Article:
HIE endorses green freeport bids
Locating a green freeport in the Highlands and Islands is likely to have greater impact for Scotland and the UK than any other location, according to Highlands and Islands Enterprise (HIE) chief executive Stuart Black.
Mr Black has highlighted the strengths of the region’s two bids; Opportunity Cromarty Firth (OCF) and Orkney.
He said: “Thanks to our natural assets and £300m investment in ports and harbours over the past ten years, we have the geography and the infrastructure to accommodate all that a green freeport needs. The region has a long proud heritage of fabrication and engineering, going back to the 1970s oil boom.
“Green freeport status would help transform the region’s economy and contribute considerably to meeting national net-zero targets. It would attract tens of millions of pounds in UK Government seed funding, create around 20,000 green jobs and trigger many new supply chains.
“On a broader level, it would bring housebuilding, better schooling, healthcare and amenities for local people. Wider jobs would be created indirectly across sectors such as hospitality, retail and leisure, teaching and healthcare.”
Dr Black said the designation would attract large-scale manufacturing industries and create thousands of green jobs that complement the skills of the workforce. He added: “Securing these industries and opportunities in the Highlands and Islands would accelerate economic growth and regeneration in the region, and the rate at which Scotland as a whole would benefit.”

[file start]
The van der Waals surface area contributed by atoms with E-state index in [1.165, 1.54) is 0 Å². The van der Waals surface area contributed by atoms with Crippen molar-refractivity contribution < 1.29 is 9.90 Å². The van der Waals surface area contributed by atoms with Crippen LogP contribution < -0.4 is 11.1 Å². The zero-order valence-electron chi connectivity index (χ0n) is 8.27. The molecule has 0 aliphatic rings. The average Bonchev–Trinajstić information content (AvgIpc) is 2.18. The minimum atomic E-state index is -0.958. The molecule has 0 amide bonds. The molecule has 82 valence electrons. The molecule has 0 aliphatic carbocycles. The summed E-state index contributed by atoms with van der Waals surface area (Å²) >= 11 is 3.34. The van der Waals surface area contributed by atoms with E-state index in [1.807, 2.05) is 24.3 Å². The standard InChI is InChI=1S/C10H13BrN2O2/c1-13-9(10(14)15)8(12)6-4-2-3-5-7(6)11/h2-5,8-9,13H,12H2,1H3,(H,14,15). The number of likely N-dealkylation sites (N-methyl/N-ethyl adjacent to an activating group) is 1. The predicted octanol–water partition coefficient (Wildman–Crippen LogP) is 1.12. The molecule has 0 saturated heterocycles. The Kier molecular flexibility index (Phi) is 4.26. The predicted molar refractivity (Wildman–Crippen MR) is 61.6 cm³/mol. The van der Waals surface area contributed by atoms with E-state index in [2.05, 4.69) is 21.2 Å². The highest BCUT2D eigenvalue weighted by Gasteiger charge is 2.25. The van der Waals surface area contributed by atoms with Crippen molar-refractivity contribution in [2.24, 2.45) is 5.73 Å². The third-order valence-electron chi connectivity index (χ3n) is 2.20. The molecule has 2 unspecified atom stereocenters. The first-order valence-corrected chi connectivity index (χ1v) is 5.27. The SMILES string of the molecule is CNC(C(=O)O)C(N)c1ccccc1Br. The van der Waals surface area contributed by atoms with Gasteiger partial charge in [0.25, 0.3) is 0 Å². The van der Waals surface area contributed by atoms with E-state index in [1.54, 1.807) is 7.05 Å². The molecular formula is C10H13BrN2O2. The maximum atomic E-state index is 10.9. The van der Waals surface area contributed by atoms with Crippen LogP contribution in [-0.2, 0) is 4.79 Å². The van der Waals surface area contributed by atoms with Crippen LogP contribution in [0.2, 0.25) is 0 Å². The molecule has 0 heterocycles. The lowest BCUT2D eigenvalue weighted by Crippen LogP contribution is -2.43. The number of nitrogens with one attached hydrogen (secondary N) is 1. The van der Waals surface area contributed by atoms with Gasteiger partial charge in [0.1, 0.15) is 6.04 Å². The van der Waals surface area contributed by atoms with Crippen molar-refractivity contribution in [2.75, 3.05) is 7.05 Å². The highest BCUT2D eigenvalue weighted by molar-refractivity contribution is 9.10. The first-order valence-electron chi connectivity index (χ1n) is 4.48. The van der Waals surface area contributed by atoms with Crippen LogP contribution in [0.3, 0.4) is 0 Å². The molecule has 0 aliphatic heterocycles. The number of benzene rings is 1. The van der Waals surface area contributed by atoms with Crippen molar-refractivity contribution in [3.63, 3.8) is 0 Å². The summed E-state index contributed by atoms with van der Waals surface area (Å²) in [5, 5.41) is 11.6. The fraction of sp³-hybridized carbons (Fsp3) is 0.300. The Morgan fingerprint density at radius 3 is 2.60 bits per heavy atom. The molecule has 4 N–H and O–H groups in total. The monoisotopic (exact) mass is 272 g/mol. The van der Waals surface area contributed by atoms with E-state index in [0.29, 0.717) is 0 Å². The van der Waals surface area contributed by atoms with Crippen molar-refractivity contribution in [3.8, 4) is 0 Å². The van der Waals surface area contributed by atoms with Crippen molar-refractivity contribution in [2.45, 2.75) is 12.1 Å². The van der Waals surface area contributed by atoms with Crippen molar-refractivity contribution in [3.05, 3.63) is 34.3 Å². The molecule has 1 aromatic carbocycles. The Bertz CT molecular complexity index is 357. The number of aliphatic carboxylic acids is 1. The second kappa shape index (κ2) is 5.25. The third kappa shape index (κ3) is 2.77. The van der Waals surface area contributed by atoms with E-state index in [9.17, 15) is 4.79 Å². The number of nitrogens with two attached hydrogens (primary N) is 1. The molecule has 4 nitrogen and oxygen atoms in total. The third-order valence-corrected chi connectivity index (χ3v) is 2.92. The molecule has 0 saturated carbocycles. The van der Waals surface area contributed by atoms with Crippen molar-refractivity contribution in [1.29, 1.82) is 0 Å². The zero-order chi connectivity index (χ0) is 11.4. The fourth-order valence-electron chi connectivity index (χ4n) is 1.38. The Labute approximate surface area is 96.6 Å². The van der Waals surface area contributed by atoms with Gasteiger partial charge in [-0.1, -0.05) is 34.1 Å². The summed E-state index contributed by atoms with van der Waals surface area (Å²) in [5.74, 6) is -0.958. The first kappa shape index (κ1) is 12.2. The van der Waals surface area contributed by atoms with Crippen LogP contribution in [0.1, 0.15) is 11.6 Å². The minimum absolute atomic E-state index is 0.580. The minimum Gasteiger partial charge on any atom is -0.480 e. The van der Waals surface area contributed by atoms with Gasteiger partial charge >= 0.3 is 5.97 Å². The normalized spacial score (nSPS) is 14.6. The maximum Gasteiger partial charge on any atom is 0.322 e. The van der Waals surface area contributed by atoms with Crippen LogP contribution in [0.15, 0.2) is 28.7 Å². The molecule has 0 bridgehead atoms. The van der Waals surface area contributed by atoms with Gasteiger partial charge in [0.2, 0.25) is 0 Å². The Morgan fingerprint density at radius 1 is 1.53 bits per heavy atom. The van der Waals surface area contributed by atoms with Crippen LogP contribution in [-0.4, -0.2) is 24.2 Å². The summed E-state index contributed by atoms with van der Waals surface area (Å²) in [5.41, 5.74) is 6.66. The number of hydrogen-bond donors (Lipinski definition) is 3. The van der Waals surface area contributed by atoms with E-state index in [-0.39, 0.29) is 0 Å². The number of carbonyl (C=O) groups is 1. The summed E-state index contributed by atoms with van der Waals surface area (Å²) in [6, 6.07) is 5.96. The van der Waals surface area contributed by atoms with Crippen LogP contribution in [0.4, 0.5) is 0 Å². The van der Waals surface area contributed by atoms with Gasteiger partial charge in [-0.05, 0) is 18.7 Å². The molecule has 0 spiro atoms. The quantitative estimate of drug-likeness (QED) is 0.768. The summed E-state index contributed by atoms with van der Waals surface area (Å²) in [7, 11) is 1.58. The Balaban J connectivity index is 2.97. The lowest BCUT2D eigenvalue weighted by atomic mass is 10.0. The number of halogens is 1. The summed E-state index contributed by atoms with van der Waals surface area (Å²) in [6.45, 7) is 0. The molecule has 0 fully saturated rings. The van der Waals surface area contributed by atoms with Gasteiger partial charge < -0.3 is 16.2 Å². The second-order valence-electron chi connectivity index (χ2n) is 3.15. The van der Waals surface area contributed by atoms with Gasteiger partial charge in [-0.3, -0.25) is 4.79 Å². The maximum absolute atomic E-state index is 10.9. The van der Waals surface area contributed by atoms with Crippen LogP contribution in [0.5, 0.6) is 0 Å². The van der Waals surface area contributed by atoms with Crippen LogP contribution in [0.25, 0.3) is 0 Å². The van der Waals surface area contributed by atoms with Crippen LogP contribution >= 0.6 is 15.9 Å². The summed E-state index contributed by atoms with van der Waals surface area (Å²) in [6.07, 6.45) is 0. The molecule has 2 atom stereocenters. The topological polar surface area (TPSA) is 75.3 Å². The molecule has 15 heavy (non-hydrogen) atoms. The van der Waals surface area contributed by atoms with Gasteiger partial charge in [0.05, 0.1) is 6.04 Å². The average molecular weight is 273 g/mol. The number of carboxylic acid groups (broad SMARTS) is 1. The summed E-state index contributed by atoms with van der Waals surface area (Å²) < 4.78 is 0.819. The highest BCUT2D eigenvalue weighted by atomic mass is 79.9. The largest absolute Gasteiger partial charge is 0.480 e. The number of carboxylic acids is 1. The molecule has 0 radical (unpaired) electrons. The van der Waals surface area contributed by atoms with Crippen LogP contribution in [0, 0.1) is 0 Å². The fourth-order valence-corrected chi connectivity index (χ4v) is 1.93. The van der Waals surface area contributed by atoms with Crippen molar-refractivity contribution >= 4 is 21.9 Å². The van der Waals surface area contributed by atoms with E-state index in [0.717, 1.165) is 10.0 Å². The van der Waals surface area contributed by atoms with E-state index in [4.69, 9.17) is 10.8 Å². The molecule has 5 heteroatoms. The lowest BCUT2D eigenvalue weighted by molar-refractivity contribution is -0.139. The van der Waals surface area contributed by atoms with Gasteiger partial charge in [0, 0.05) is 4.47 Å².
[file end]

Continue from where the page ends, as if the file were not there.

A green freeport is a large, zoned area within a defined boundary that includes at least one rail, sea or airport but can extend 45km beyond. They are designed to boost economic growth through various targeted taxes, customs, and other incentives (both reserved and devolved), including planning, regeneration, and innovation.
Last year, eight freeports were identified in England. In March this year, the UK and Scottish Governments published a bidding prospectus to create two green freeports in Scotland, with the UK Government pledging £52m seed funding.
Bids have been assessed since the deadline in June and a joint decision between the Scottish and UK governments is expected this month.
Optimistic about the region’s prospects, Mr Black concluded: “There are of course several other strong bids from across Scotland, however in meeting the ‘levelling-up’ agenda I am in no doubt that the impacts of a green freeport in the Highlands and Islands region would be proportionately greater than anywhere else.”